Michelle Buteau was born on July 24, 1977 in Hamilton Township, New Jersey, USA. She is an actress and writer, known for Always Be My Maybe (2019), Happiest Season (2020) and Isn’t It Romantic (2019). She has been married to Gijs van der Most since July 31, 2010. They have two children.
If you’ve watched television or movies in the past year, you’ve seen Michelle Buteau. With scene-stealing roles in Always Be My Maybe, First Wives Club, Someone Great, Russian Doll, and Tales of the City; a reality TV show and breakthrough stand-up specials, including her headlining show Welcome to Buteaupia on Netflix, and two podcasts (Late Night Whenever and Adulting), Michelle’s star is on the rise. You’d be forgiven for thinking the road to success—or adulthood or financial stability or self-acceptance or marriage or motherhood—has been easy; but you’d be wrong.
Now, in Survival of the Thickest, Michelle reflects on growing up Caribbean, Catholic, and thick in New Jersey, going to college in Miami (where everyone smells like pineapple), her many friendship and dating disasters, working as a newsroom editor during 9/11, getting started in standup opening for male strippers, marrying into her husband’s Dutch family, IVF and surrogacy, motherhood, chosen family, and what it feels like to have a full heart, tight jeans, and stardom finally in her grasp.
Thank you to Libro.fm for the advanced listening copy of this book in exchange for my review.
Thoughts and Themes: This review is a little different from my others because this book is different from what I usually read. For non-fiction books there really is no commenting on characters because there is none especially in a memoir. I love every memoir by a comedian that I have read to this date because they have the humor in each portion of their memoir, even in the moments that are meant to be sad.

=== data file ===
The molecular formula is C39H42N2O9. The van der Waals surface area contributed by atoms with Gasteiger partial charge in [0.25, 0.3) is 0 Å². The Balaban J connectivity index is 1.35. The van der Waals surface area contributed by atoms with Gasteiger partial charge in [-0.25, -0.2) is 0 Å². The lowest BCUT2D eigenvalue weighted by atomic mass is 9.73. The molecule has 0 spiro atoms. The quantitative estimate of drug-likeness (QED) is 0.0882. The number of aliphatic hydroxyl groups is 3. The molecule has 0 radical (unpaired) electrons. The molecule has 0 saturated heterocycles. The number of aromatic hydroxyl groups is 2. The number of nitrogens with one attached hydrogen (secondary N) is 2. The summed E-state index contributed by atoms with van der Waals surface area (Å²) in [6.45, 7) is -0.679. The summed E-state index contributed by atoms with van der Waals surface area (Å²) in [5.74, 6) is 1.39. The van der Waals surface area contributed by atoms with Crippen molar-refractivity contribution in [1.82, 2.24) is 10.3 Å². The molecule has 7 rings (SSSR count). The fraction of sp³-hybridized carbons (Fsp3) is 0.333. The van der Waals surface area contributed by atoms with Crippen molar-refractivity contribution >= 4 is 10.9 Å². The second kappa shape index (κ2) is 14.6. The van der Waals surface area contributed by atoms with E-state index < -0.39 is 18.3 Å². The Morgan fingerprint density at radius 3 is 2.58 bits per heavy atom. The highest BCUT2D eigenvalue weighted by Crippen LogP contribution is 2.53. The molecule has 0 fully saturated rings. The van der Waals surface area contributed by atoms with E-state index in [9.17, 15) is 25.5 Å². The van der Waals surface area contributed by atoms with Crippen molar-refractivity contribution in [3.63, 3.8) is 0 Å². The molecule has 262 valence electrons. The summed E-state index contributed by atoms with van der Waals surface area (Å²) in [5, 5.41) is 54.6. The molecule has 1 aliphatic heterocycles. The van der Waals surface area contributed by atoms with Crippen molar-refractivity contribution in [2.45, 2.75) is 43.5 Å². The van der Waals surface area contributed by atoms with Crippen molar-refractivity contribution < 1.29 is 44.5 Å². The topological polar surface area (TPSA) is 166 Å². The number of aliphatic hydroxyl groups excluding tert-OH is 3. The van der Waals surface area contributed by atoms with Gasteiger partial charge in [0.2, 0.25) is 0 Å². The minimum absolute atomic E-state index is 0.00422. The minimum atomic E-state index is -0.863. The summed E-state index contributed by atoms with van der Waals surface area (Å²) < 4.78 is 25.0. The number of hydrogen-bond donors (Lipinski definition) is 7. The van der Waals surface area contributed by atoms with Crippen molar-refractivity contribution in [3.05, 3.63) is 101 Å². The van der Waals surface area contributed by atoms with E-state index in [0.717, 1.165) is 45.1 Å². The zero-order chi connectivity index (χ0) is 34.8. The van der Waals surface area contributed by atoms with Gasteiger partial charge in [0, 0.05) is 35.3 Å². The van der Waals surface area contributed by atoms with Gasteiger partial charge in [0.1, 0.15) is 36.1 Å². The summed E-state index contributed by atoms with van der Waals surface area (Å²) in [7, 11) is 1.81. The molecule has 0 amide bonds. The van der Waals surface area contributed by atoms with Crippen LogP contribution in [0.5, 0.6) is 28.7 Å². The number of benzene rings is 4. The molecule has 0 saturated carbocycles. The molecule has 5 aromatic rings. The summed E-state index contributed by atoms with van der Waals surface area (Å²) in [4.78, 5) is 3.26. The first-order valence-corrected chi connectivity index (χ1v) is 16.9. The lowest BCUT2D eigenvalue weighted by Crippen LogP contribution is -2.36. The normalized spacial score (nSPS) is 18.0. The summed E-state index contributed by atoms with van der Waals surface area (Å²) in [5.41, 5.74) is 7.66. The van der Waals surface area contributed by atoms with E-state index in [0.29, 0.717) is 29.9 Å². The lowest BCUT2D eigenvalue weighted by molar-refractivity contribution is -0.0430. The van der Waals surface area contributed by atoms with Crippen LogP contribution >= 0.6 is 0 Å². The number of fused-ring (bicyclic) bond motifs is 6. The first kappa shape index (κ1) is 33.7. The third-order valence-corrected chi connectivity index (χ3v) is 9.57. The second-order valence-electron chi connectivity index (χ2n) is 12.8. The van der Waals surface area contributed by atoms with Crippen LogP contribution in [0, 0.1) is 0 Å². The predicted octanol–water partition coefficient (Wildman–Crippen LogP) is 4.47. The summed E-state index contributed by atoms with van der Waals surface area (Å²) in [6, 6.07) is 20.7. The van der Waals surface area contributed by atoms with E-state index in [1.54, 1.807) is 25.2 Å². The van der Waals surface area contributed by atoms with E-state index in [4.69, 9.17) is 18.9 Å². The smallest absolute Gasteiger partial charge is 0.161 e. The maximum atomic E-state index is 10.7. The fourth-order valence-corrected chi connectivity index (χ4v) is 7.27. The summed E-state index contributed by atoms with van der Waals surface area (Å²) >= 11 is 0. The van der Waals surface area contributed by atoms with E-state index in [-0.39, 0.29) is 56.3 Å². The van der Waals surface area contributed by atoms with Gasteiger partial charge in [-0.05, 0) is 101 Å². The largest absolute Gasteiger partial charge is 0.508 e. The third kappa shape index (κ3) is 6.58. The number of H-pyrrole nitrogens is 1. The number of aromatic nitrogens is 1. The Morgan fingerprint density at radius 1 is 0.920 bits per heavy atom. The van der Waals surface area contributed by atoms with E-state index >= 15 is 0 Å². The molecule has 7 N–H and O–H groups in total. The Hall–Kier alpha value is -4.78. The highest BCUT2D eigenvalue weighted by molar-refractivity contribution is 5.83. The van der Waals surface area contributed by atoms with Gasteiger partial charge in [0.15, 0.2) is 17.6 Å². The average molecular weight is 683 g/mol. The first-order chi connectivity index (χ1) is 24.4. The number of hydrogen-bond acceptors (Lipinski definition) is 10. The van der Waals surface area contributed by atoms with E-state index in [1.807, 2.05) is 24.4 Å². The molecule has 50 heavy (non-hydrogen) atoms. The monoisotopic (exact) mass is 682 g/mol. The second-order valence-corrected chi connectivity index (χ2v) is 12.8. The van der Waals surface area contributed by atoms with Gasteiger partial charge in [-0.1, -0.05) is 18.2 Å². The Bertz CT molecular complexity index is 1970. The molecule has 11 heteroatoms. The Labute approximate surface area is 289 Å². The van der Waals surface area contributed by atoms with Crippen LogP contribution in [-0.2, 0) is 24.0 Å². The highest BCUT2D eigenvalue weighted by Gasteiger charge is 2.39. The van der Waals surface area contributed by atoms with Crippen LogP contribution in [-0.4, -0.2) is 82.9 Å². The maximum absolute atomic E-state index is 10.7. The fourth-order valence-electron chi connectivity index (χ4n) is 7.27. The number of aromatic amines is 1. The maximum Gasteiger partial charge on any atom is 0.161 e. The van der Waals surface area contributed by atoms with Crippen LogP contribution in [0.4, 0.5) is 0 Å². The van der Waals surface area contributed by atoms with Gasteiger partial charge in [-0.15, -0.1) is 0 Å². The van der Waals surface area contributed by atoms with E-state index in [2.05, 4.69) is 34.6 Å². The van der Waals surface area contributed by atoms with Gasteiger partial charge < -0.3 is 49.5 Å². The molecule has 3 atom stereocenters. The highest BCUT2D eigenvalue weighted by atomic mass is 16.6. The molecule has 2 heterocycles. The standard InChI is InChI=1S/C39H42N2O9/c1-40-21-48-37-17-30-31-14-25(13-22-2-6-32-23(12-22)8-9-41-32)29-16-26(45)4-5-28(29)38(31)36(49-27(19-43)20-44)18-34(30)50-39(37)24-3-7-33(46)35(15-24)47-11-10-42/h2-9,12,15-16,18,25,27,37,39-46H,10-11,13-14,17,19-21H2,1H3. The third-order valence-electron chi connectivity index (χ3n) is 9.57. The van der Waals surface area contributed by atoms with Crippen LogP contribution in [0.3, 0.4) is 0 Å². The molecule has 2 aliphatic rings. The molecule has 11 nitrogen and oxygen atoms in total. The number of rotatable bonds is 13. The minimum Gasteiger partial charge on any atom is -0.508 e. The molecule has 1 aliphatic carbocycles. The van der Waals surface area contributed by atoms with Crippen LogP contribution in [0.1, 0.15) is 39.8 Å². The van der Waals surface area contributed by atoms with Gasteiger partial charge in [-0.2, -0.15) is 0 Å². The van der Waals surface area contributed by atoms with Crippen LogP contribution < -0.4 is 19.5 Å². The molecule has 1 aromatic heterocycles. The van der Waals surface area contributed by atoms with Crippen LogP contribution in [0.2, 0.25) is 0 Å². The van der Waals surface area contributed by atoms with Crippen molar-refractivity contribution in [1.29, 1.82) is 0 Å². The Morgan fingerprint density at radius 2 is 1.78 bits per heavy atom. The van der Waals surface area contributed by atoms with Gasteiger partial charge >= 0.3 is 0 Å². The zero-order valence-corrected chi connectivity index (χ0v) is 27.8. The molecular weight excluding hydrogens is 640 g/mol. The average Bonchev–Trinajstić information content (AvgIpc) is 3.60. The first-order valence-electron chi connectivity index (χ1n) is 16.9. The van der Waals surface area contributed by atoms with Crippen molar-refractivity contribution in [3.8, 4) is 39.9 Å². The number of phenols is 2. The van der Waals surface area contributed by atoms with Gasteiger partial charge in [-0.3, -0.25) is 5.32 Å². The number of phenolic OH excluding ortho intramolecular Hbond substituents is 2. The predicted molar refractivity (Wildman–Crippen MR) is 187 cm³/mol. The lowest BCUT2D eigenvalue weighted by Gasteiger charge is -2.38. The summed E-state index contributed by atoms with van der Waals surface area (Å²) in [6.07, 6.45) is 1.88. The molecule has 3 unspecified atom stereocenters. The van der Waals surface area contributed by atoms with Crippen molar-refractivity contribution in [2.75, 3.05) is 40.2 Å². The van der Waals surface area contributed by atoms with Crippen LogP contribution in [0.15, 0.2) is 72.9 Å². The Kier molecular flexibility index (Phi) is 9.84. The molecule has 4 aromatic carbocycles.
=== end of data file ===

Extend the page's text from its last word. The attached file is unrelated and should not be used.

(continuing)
I love how this book is separated into different essays that talk about different portions and aspects of Michelle’s life. I really enjoy reading memoirs from comedians when I don’t know them because the memoir tends to make me want to watch their acts. I only got through two of the essays and am already loving it and can’t wait to listen to the whole thing. I’m so interested in hearing more of this book and learning more about her through this book.
There are so many moments that I was just laughing or having to pause because my mom walked past and there was some inappropriate language. I don’t mind that but I don’t want my mom to question my reading choices, lol. I want to comment on each essay that is included in this book but then this review would go on forever.
I love that Michelle talks about the real things and doesn’t sugar coat anything. I really like her essay “Survival of the Thickest ” and its commentary on what we tell Big girls. I liked how she talks about what it is like to have a larger body as a child and how she was treated. She doesn’t go easy on this topic and she lays out her feelings right on those pages. I love how she talks about the shops that make her feel like worthy. I could go on and on on the relatability of this chapter.